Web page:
How would it work for a small company that is not a startup?

An existing company has to have qualified research expenses that exceed 50 percent of the average they’ve spent for the three preceding tax years. So if you spent an average of $10,000 annually over three years, you multiply that by 50 percent, and you’d get $5,000. Anything you spend above $5,000 this year, you can use as your credit base and take 14 percent of that as your tax credit. The 14 percent is for tax year 2011 and 2012.

Say your company spends $15,000 this tax year, and the average has been $10,000 annually. You’d have a $10,000 credit base amount and you’d multiply that by 14 percent to get $1,400 off your tax liability for 2011. It may be just a few thousand, but for small companies, that might be a lot of money.

What kinds of companies should investigate the R&D credit?

Tech companies, software developers, software-as-a-service companies, biotechnology companies, and anyone providing cloud-based technology or services. The rule of thumb is if you have an engineer on staff, you probably have research and development expenses you should be capturing. If you’re undertaking research that’s technological in nature, with a process of experimentation to eliminate uncertainty, you have qualified R&D expenses. Doing the research and filing for and obtaining a patent is a qualified R&D expense.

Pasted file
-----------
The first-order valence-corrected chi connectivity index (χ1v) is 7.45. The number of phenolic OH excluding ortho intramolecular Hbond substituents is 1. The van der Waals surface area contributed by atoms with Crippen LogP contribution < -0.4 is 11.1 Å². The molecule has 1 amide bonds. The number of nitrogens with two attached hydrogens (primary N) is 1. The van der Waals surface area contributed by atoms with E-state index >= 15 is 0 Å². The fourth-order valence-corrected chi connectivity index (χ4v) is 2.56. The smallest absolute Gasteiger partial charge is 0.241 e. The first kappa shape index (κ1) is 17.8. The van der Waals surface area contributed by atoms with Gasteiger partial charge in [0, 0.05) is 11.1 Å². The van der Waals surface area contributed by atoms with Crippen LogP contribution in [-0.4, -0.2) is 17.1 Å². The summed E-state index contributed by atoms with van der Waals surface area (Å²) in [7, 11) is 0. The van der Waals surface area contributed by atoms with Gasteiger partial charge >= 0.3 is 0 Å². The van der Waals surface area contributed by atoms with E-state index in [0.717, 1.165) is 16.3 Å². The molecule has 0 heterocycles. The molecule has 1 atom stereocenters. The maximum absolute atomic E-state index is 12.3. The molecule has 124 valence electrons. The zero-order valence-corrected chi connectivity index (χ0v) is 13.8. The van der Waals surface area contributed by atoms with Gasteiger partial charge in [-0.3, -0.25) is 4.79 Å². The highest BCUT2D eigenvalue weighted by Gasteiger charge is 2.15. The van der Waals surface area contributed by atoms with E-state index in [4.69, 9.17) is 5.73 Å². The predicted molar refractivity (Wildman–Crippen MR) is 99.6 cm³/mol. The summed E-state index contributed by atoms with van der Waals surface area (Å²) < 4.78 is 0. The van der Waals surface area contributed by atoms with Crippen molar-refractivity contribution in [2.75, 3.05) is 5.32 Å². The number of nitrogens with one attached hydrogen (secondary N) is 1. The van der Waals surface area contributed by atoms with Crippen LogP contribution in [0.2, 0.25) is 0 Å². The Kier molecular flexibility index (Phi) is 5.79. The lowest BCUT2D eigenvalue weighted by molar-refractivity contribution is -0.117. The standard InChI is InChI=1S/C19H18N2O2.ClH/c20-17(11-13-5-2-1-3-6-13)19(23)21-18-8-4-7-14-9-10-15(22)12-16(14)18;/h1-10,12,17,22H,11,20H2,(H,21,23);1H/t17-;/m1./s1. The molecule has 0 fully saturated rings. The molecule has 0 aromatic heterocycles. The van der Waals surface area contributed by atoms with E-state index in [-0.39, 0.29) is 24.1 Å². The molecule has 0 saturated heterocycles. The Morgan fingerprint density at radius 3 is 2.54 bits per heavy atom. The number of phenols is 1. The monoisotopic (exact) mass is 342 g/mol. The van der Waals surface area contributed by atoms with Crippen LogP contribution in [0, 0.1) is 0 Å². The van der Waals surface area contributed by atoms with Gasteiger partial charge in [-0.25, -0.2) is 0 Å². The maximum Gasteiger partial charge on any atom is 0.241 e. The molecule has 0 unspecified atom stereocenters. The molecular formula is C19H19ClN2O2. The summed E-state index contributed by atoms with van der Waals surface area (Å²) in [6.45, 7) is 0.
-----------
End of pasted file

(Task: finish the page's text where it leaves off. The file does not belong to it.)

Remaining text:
Does filing an R&D credit trigger an audit?

There are instances when the IRS comes in and scrutinizes returns over this credit. Under this Administration, we’ve seen increased scrutiny, but it’s not on the small corporations—it’s on that 80 percent that get the biggest benefit.

How does a company go about properly documenting its research and development expenses?

[Documentation] should be gathered while you’re actually doing [the research], even if you’re building something in a garage without a formal R&D plan. You want to keep all the diagrams you make and all the schematics, whether they are on paper or written on a napkin. Keep time sheets for anyone doing research, even if they are salaried, and note what they are working on and when. If you can document that 80 percent of a person’s activity is qualified research and development, you can utilize 100 percent of their wages for the credit.

How do these credits make mergers and acquisitions more attractive?

Because the credits can be claimed in one year and taken in another year, they can be transferred to new ownership. The credits also legitimize a company’s technology. A lot of small companies claim the credit every year because they are looking to be acquired by a larger corporation, and if they have R&D credits on their books it proves they have technology someone else is likely to want.

Klein is a Los Angeles-based writer who covers entrepreneurship and small-business issues.